Setup score: A+
2. Fit and Comfort
While I understand fit and comfort is primary based on an individual's ear shape, I can say that I have zero issue with keeping the AirPods in my ears and having them sit comfortably. I can wear them for hours and not experience any discomfort. I can shake my head like a 80's metal head banging rocker and have these stay in BOTH ears. No issues here.
Fit and Comfort score: A
3. Connectivity Reliability
This category primary is concerned with how strong the bluetooth signal is between the phone and both AirPods. It is important to note that when connected to the iPhone, dual BT signals are sent to each individual AirPod unlike some of the other wireless solutions on the market that send a BT stream from the device to one earbud and then that earbud sends that signal along via wire or BT to the second earbud. Apple has nailed this in every sense of the word. Whatever magic Apple put into that glorious W1 chip, it has improved the all around connection experience. Indoors the signal is rock solid even when my iPhone is in the kitchen and I am upstairs in my office with the AirPods on. That's impressive, Even more so is the connection reliability when outdoors. I can walk down a busy Manhattan street and have other bluetooth headsets crackle and experience signal skip. Not the AirPods. I can have the iPhone 7 in a coat pocket, or even in my back pocket and still maintain a solid connection on those very same treacherous Manhattan streets. This is one of the BIG wins for the W1 chip.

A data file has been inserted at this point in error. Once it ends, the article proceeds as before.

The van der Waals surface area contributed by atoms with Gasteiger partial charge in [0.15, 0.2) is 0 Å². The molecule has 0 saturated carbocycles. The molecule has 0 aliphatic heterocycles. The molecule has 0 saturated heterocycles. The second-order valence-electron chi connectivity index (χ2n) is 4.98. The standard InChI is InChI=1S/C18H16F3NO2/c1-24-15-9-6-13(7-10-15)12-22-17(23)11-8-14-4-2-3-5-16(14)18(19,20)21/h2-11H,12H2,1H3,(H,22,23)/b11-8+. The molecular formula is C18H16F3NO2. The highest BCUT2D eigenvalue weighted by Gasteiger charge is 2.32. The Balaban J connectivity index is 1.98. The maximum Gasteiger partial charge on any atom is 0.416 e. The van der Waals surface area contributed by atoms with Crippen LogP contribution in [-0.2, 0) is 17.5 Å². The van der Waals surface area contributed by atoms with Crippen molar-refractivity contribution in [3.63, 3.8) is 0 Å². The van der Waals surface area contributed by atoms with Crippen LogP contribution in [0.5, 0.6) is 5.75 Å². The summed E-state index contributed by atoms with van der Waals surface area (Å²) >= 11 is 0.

Connectivity Reliability: A
4. Sound Quality
I suspect most people, myself included, didn't expect much from the AirPods given the relatively crappy quality of Apple's prior generations of wired EarPods. I know many people swear by the EarPods, but hey, they are free and you get what you pay for. I never found EarPods to be anywhere near decent sounding and definitely lacking bass and sounding tinny. While the AirPods on not magnitudes better than EarPods, they do have better bass and overall quality has improved. Another thing here to consider is the fit. The better the seal in your ear, the better bass response and overall quality will you experience. In my opinion, Apple has improved the audio quality of the AirPods, and while they don't approach my Bose QC30's wireless, they do provide good enough sound for me to not throw them into Jerry's drawer of headphone oblivion. Bass response has been improved and, mid's are clear. Higher volumes can tend to push the AirPods a bit depending on the type of music, but heck, after all these are tiny buds.